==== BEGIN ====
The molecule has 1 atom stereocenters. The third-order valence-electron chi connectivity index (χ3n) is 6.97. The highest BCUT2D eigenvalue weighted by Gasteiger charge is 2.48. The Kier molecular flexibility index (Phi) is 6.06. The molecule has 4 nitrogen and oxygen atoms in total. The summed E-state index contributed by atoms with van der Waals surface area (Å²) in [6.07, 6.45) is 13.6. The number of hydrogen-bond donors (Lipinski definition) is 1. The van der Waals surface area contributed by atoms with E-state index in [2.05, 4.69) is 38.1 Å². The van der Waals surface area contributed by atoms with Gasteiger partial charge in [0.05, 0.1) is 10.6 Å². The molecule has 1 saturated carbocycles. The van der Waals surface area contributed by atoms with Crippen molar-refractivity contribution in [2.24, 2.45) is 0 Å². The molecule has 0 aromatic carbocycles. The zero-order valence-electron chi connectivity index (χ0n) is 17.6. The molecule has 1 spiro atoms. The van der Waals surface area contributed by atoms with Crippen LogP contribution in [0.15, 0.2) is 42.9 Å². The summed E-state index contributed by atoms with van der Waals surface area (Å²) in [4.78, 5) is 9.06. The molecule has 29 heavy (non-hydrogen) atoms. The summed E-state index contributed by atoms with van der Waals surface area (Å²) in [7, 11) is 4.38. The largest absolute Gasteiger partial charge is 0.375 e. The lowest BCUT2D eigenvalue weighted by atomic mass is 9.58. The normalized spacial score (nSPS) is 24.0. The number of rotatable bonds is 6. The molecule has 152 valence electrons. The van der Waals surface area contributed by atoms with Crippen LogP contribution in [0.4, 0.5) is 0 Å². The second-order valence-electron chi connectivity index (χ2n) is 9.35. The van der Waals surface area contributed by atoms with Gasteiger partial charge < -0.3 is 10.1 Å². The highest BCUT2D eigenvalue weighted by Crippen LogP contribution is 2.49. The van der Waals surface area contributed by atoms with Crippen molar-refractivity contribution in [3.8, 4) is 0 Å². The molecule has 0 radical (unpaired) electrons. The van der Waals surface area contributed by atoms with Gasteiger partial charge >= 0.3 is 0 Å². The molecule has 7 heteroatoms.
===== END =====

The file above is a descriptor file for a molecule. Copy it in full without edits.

The molecule has 1 atom stereocenters. The third-order valence-electron chi connectivity index (χ3n) is 6.97. The highest BCUT2D eigenvalue weighted by Gasteiger charge is 2.48. The Kier molecular flexibility index (Phi) is 6.06. The molecule has 4 nitrogen and oxygen atoms in total. The summed E-state index contributed by atoms with van der Waals surface area (Å²) in [6.07, 6.45) is 13.6. The number of hydrogen-bond donors (Lipinski definition) is 1. The van der Waals surface area contributed by atoms with E-state index in [2.05, 4.69) is 38.1 Å². The van der Waals surface area contributed by atoms with Gasteiger partial charge in [0.05, 0.1) is 10.6 Å². The molecule has 1 saturated carbocycles. The van der Waals surface area contributed by atoms with Crippen molar-refractivity contribution in [2.24, 2.45) is 0 Å². The molecule has 0 aromatic carbocycles. The zero-order valence-electron chi connectivity index (χ0n) is 17.6. The molecule has 1 spiro atoms. The van der Waals surface area contributed by atoms with Crippen LogP contribution in [0.15, 0.2) is 42.9 Å². The summed E-state index contributed by atoms with van der Waals surface area (Å²) in [4.78, 5) is 9.06. The molecule has 29 heavy (non-hydrogen) atoms. The summed E-state index contributed by atoms with van der Waals surface area (Å²) in [7, 11) is 4.38. The largest absolute Gasteiger partial charge is 0.375 e. The lowest BCUT2D eigenvalue weighted by atomic mass is 9.58. The normalized spacial score (nSPS) is 24.0. The number of rotatable bonds is 6. The molecule has 152 valence electrons. The van der Waals surface area contributed by atoms with Crippen LogP contribution in [0.4, 0.5) is 0 Å². The second-order valence-electron chi connectivity index (χ2n) is 9.35. The van der Waals surface area contributed by atoms with Gasteiger partial charge < -0.3 is 10.1 Å². The highest BCUT2D eigenvalue weighted by Crippen LogP contribution is 2.49. The van der Waals surface area contributed by atoms with Crippen molar-refractivity contribution in [3.8, 4) is 0 Å². The molecule has 0 radical (unpaired) electrons. The van der Waals surface area contributed by atoms with Gasteiger partial charge >= 0.3 is 0 Å². The molecule has 7 heteroatoms.